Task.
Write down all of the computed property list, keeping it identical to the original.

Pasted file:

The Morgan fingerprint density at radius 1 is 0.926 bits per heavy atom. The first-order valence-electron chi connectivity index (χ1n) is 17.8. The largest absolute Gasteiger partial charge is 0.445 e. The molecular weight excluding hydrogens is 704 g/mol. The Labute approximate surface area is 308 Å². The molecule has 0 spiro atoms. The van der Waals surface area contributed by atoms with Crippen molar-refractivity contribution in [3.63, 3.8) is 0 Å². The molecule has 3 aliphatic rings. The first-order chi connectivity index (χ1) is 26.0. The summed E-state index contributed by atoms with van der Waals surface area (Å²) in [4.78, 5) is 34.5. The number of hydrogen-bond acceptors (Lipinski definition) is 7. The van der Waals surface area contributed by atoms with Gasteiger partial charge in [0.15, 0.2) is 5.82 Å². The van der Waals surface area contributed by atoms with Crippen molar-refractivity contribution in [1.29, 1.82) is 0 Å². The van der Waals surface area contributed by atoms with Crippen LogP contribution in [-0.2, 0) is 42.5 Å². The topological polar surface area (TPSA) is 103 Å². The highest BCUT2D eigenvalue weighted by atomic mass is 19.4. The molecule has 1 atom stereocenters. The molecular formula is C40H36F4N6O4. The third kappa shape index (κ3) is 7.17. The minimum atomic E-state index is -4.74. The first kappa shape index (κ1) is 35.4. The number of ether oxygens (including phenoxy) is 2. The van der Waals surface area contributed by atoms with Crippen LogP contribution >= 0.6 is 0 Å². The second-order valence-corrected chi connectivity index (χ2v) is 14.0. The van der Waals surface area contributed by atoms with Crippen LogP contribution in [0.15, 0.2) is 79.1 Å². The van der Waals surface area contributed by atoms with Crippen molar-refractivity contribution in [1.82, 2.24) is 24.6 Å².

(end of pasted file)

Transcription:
The Morgan fingerprint density at radius 1 is 0.926 bits per heavy atom. The first-order valence-electron chi connectivity index (χ1n) is 17.8. The largest absolute Gasteiger partial charge is 0.445 e. The molecular weight excluding hydrogens is 704 g/mol. The Labute approximate surface area is 308 Å². The molecule has 0 spiro atoms. The van der Waals surface area contributed by atoms with Crippen molar-refractivity contribution in [3.63, 3.8) is 0 Å². The molecule has 3 aliphatic rings. The first-order chi connectivity index (χ1) is 26.0. The summed E-state index contributed by atoms with van der Waals surface area (Å²) in [4.78, 5) is 34.5. The number of hydrogen-bond acceptors (Lipinski definition) is 7. The van der Waals surface area contributed by atoms with Gasteiger partial charge in [0.15, 0.2) is 5.82 Å². The van der Waals surface area contributed by atoms with Crippen molar-refractivity contribution in [1.29, 1.82) is 0 Å². The van der Waals surface area contributed by atoms with Crippen LogP contribution in [-0.2, 0) is 42.5 Å². The topological polar surface area (TPSA) is 103 Å². The highest BCUT2D eigenvalue weighted by atomic mass is 19.4. The molecule has 1 atom stereocenters. The molecular formula is C40H36F4N6O4. The third kappa shape index (κ3) is 7.17. The minimum atomic E-state index is -4.74. The first kappa shape index (κ1) is 35.4. The number of ether oxygens (including phenoxy) is 2. The van der Waals surface area contributed by atoms with Crippen LogP contribution >= 0.6 is 0 Å². The second-order valence-corrected chi connectivity index (χ2v) is 14.0. The van der Waals surface area contributed by atoms with Crippen LogP contribution in [0.15, 0.2) is 79.1 Å². The van der Waals surface area contributed by atoms with Crippen molar-refractivity contribution in [1.82, 2.24) is 24.6 Å².